(8) The condition for switching from the reduction processing to the suction prohibition procession and the condition for switching from the suction prohibition processing to the reduction processing are set differently from each other. Accordingly, the hysteresis can be set when the processing is changed between the reduction processing and the suction prohibition processing. As a result, frequent repetition of the changing of the processing can be averted.

Next, a system according to a third embodiment of the present invention will be explained. The system according to the present embodiment performs processing for discharging the fuel from the fuel pump 14 also at rotation speed higher than the rotation speed causing the spontaneous closure during the reduction processing. FIG. 11 shows steps of the processing according to the present embodiment. The ECU 30 repeatedly performs the processing shown in FIG. 11, for example, in a predetermined cycle. In a series of the processing, first, Step S60 determines whether the rotation speed NE of the output shaft 12 is equal to or higher than the speed β. The speed β is et at a value for determining the timing for restricting the suctioning of the fuel into the pressurization chambers 50 a, 50 b of the fuel pump 14. The speed β is set equal to or lower than the lowest value of the rotation speed causing the spontaneous closure during the reduction processing.

If Step S60 is YES, Step S62 calculates the valve closure removing timing TO in the suction stroke based on the target fuel pressure PFIN and the sensed value NPC of the fuel pressure. The fuel in the low-pressure chambers 42 a, 42 b is suctioned into the pressurization chambers 50 a, 50 b after the valve closure is removed in the suction stroke. Accordingly, the fuel causes the spontaneous closure of the discharge metering valves 20 a, 20 b and the fuel can be discharged from the fuel pump 14. Therefore, by restricting the fuel suctioned into the pressurization chambers 50 a, 50 b to or under the required pressure-feeding amount required to conform the sensed value NPC of the fuel pressure to the target fuel pressure PFIN, the pressure-feeding operation can be continued while averting the excessive pressure-feeding of the fuel into the common rail 16.

After Step S62 calculates the valve closure removing timing TO, Step S64 performs suction restriction processing of the fuel pump 14. That is, the energization command is outputted to the discharge metering valve 20 a (20 b) at the timing slightly advanced from the top dead center of the plunger 48 a (48 b). Thus, the discharge metering valve 20 a (20 b) is closed after the top dead center, and the energization is ended at the valve closure removing timing TO.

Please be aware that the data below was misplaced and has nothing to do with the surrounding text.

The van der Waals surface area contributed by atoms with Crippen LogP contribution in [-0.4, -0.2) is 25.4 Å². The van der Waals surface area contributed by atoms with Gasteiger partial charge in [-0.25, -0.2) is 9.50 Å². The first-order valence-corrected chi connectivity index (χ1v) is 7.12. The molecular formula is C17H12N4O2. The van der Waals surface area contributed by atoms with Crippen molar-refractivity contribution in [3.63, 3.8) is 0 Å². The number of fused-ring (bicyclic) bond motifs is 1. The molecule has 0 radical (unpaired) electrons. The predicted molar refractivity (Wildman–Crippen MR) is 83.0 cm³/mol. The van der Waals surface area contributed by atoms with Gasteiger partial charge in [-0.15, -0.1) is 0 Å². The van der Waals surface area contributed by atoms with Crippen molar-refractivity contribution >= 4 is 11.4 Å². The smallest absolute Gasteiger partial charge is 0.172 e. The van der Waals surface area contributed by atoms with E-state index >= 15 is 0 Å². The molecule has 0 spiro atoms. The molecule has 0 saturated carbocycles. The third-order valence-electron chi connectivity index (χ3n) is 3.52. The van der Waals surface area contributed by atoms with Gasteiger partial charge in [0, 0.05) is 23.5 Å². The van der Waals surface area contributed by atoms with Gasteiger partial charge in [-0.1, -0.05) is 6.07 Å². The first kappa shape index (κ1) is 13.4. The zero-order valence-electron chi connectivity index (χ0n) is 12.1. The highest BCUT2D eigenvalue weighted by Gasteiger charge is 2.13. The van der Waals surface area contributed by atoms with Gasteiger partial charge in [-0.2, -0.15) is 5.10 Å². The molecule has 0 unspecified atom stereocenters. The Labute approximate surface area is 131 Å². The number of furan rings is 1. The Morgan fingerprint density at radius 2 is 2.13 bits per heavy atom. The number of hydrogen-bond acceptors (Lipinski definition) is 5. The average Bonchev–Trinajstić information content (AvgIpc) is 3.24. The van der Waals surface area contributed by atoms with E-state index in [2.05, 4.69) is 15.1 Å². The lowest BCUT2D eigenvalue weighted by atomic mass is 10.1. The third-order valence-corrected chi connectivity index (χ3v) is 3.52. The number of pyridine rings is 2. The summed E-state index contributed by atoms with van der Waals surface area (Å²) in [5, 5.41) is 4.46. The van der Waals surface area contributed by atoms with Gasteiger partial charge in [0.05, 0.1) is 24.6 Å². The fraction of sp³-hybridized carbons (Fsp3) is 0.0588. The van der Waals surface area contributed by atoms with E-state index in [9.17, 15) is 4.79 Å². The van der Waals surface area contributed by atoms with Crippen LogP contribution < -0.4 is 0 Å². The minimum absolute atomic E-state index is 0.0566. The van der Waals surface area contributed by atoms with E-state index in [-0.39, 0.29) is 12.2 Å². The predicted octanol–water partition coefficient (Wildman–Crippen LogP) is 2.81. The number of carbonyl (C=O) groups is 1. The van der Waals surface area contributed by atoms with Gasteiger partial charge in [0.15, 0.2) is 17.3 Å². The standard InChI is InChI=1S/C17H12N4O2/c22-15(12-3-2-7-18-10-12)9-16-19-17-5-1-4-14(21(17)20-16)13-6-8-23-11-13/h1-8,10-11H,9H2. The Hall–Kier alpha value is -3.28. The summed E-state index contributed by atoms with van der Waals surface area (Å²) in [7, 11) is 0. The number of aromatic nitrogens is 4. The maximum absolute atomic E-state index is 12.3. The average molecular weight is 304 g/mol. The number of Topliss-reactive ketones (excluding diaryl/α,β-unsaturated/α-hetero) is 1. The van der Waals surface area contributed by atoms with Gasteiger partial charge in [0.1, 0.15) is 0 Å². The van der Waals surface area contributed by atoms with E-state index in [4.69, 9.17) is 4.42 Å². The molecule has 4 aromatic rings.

The processing shown in FIG. 11 is effective processing for a system that performs the fuel injection at rotation speed higher than the lowest value of the rotation speed causing the spontaneous closure during the reduction processing.

The present embodiment can exert following effects in addition to the effects (1) to (4) and (6) of the first embodiment.

(9) The fuel suction amount during the suction stroke is restricted to or under the required pressure-feeding amount required to conform the sensed value of the fuel pressure to the target fuel pressure when the rotation speed of the output shaft 12 is higher than the speed β. Thus, the pressure-feeding of the excessive fuel to the common rail 16 can be averted.

The above-described embodiments may be modified as follows.

In the third embodiment, the valve closure removing timing is not limited to the timing decided based on the sensed value of the fuel pressure and the target fuel pressure. For example, the timing may be decided further in consideration of the rotation speed, for example.

The lengthening mode of the operation cycle of the discharge metering valve 20 in the reduction processing is not limited to the mode shown in FIG. 5. For example, the operation cycle may be lengthened to be twice as long as the operation cycle of the normal processing period.

The condition for lengthening the interval between the pressure-feeding operations and the condition for shortening the interval between the pressure-feeding operations at the time when the processing is switched at Step S42, S46 or S50 may be set differently from each other. Thus, the frequent switching of the processing at Step S42, S46, or S50 can be averted.

The effects (1) to (3) of the first embodiment can be exerted even if the processing for increasing the lengthening degree of the rotation angle interval between the pressure-feeding operations as the rotation speed increases is not performed in the reduction processing.

The fuel pump 14 may not include the pair of discharge metering valves 20 a, 20 b. Alternatively, the fuel pump 14 may have a single discharge metering valve commonly used by the plungers 48 a, 48 b, for example. The number of the plunger(s) may be one, three or more.

The fuel injection system of the engine is not limited to the synchronous system but may be an asynchronous system. The internal combustion engine is not limited to the diesel engine but may be a direct injection gasoline engine, for example.

While the invention has been described in connection with what is presently considered to be the most practical and preferred embodiments, it is to be understood that the invention is not to be limited to the disclosed embodiments, but on the contrary, is intended to cover various modifications and equivalent arrangements included within the spirit and scope of the appended claims.

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Reference
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Referenced by
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US20120145131 *Dec 8, 2011Jun 14, 2012Denso CorporationFuel supply pump
Classifications
U.S. Classification123/506, 123/458
International ClassificationF02M37/04, F02M37/06
Cooperative ClassificationF02M59/366, F02M63/0043, F02M63/0042, F02M63/0225, F02M59/102, F02D41/3845, F02M63/0015
European ClassificationF02M63/00E4C2, F02M59/36D, F02M63/02C, F02M59/10B, F02D41/38C6B
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Effective date: 20070320
Mar 1, 2012FPAYFee payment
Year of fee payment: 4